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Exp Neurol. 2016 Jan;275 Pt 3:328-333. doi: 10.1016/j.expneurol.2015.02.011. Epub 2015 Feb 16.

White matter involvement after TBI: Clues to axon and myelin repair capacity.

Author information

1
Department of Anatomy, Physiology and Genetics, Uniformed Services University of the Health Sciences, 4301 Jones Bridge Road, Bethesda, MD 20814, USA; Center for Neuroscience and Regenerative Medicine, Uniformed Services University of the Health Sciences, 4301 Jones Bridge Road, Bethesda, MD 20814, USA; Program in Neuroscience, Uniformed Services University of the Health Sciences, 4301 Jones Bridge Road, Bethesda, MD 20814, USA. Electronic address: regina.armstrong@usuhs.edu.
2
Department of Anatomy, Physiology and Genetics, Uniformed Services University of the Health Sciences, 4301 Jones Bridge Road, Bethesda, MD 20814, USA; Center for Neuroscience and Regenerative Medicine, Uniformed Services University of the Health Sciences, 4301 Jones Bridge Road, Bethesda, MD 20814, USA.
3
Program in Neuroscience, Uniformed Services University of the Health Sciences, 4301 Jones Bridge Road, Bethesda, MD 20814, USA.

Abstract

Impact-acceleration forces to the head cause traumatic brain injury (TBI) with damage in white matter tracts comprised of long axons traversing the brain. White matter injury after TBI involves both traumatic axonal injury (TAI) and myelin pathology that evolves throughout the post-injury time course. The axon response to initial mechanical forces and secondary insults follows the process of Wallerian degeneration, which initiates as a potentially reversible phase of intra-axonal damage and proceeds to an irreversible phase of axon fragmentation. Distal to sites of axon disconnection, myelin sheaths remain for prolonged periods, which may activate neuroinflammation and inhibit axon regeneration. In addition to TAI, TBI can cause demyelination of intact axons. These evolving features of axon and myelin pathology also represent opportunities for repair. In experimental TBI, demyelinated axons exhibit remyelination, which can serve to both protect axons and facilitate recovery of function. Myelin remodeling may also contribute to neuroplasticity. Efficient clearance of myelin debris is a potential target to attenuate the progression of chronic pathology. During the early phase of Wallerian degeneration, interventions that prevent the transition from reversible damage to axon disconnection warrant the highest priority, based on the poor regenerative capacity of axons in the CNS. Clinical evaluation of TBI will need to address the challenge of accurately detecting the extent and stage of axon damage. Distinguishing the complex white matter changes associated with axons and myelin is necessary for interpreting advanced neuroimaging approaches and for identifying a broader range of therapeutic opportunities to improve outcome after TBI.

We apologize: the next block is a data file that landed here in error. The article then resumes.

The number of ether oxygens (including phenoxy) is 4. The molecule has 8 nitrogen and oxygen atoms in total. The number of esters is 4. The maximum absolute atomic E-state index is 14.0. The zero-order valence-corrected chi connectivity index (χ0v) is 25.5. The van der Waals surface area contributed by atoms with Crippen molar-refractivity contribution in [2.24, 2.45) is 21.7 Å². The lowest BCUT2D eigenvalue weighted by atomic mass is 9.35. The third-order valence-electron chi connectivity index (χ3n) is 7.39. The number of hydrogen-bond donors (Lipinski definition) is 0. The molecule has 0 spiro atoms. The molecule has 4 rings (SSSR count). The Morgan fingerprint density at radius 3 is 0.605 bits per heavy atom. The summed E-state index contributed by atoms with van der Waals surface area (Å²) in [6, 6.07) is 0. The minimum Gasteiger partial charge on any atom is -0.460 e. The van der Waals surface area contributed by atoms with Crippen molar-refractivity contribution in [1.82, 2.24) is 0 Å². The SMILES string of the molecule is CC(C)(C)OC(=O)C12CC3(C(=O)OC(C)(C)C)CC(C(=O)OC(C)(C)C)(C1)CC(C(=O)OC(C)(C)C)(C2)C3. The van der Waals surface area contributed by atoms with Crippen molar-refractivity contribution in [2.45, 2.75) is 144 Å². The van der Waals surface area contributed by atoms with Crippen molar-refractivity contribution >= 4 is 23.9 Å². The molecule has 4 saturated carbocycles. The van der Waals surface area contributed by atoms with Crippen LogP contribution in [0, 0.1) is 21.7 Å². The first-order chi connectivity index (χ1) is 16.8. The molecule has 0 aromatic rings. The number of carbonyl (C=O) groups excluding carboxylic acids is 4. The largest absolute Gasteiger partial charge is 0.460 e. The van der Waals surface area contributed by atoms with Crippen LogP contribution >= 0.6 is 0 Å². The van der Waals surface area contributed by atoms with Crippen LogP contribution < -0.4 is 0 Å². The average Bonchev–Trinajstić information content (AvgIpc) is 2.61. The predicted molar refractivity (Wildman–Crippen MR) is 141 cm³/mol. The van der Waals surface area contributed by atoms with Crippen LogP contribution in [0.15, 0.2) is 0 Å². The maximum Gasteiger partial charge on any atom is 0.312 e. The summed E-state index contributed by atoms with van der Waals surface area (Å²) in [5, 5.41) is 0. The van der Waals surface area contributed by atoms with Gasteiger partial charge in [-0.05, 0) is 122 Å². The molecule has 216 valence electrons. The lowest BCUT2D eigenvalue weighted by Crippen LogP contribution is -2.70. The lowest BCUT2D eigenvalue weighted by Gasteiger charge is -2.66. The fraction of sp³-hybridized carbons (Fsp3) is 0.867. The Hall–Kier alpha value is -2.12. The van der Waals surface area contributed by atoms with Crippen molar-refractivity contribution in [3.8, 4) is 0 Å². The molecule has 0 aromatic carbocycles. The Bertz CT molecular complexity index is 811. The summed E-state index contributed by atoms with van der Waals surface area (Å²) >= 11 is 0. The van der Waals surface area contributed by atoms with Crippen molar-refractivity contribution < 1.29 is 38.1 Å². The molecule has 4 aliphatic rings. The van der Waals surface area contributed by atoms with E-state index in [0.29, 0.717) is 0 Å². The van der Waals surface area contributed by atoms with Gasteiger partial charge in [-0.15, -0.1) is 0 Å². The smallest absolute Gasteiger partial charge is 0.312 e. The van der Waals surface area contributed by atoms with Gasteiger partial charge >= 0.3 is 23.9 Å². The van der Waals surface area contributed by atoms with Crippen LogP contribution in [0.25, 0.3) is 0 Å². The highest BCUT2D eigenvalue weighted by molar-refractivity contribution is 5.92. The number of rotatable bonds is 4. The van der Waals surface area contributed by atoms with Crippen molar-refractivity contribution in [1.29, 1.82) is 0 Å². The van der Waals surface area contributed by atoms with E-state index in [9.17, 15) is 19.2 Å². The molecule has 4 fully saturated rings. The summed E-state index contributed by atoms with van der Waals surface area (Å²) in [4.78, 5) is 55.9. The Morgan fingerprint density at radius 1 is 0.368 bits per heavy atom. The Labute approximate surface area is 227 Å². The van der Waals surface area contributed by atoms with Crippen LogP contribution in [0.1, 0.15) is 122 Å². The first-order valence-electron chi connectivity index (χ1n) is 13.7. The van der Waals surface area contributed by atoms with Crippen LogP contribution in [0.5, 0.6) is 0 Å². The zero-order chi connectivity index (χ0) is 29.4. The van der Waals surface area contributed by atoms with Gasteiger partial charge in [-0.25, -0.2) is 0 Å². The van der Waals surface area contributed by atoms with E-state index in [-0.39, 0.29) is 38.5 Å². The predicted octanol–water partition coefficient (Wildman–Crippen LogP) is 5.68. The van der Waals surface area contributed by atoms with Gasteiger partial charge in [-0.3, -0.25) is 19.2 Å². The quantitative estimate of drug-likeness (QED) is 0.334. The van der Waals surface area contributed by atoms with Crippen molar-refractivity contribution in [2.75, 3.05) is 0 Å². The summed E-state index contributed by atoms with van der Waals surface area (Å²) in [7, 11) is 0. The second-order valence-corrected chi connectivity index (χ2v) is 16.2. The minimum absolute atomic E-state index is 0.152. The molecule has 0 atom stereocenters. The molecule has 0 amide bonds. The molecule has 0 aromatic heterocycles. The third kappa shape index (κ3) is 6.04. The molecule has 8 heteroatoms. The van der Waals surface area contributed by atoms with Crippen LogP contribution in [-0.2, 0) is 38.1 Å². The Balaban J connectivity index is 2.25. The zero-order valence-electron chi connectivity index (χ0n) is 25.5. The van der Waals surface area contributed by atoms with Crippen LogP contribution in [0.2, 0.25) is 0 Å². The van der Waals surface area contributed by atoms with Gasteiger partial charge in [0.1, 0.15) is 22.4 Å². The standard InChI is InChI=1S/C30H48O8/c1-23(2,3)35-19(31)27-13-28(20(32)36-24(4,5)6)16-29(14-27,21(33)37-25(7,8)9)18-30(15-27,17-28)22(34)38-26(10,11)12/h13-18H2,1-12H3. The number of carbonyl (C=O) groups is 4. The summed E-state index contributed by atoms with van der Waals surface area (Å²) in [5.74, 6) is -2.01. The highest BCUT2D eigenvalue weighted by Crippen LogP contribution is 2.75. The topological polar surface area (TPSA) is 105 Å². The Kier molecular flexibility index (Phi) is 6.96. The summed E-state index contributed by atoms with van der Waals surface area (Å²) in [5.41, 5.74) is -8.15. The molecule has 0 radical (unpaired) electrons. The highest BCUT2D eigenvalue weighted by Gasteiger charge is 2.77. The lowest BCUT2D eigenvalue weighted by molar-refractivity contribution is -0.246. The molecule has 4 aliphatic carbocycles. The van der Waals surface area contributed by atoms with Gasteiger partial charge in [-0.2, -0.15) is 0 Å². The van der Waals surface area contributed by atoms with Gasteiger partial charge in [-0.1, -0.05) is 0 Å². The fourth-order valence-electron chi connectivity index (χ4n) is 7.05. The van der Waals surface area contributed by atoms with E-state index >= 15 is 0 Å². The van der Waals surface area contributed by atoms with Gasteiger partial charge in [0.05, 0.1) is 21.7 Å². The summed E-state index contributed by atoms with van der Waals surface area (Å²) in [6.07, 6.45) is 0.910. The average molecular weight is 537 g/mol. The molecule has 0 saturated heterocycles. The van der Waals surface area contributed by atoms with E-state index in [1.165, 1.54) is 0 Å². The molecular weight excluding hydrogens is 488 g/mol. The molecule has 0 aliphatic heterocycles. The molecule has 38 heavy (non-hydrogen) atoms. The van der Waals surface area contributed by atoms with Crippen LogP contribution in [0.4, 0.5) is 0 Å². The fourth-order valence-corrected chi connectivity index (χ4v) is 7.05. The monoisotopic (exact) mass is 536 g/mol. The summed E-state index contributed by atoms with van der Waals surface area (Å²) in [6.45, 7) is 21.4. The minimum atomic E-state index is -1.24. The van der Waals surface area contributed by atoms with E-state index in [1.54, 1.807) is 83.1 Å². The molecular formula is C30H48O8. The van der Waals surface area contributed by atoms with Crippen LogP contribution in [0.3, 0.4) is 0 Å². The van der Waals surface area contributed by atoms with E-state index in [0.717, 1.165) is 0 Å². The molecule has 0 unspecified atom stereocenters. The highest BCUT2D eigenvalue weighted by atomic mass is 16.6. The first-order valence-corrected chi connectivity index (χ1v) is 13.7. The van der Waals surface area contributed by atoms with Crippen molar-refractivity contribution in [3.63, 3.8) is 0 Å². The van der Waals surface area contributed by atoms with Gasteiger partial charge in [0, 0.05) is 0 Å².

KEYWORDS:

Axon degeneration; Demyelination; Diffuse axonal injury; Diffusion tensor imaging; Magnetic resonance imaging; Remyelination; Traumatic axonal injury; Traumatic brain injury; White matter injury

PMID:
25697845
DOI:
10.1016/j.expneurol.2015.02.011
[Indexed for MEDLINE]
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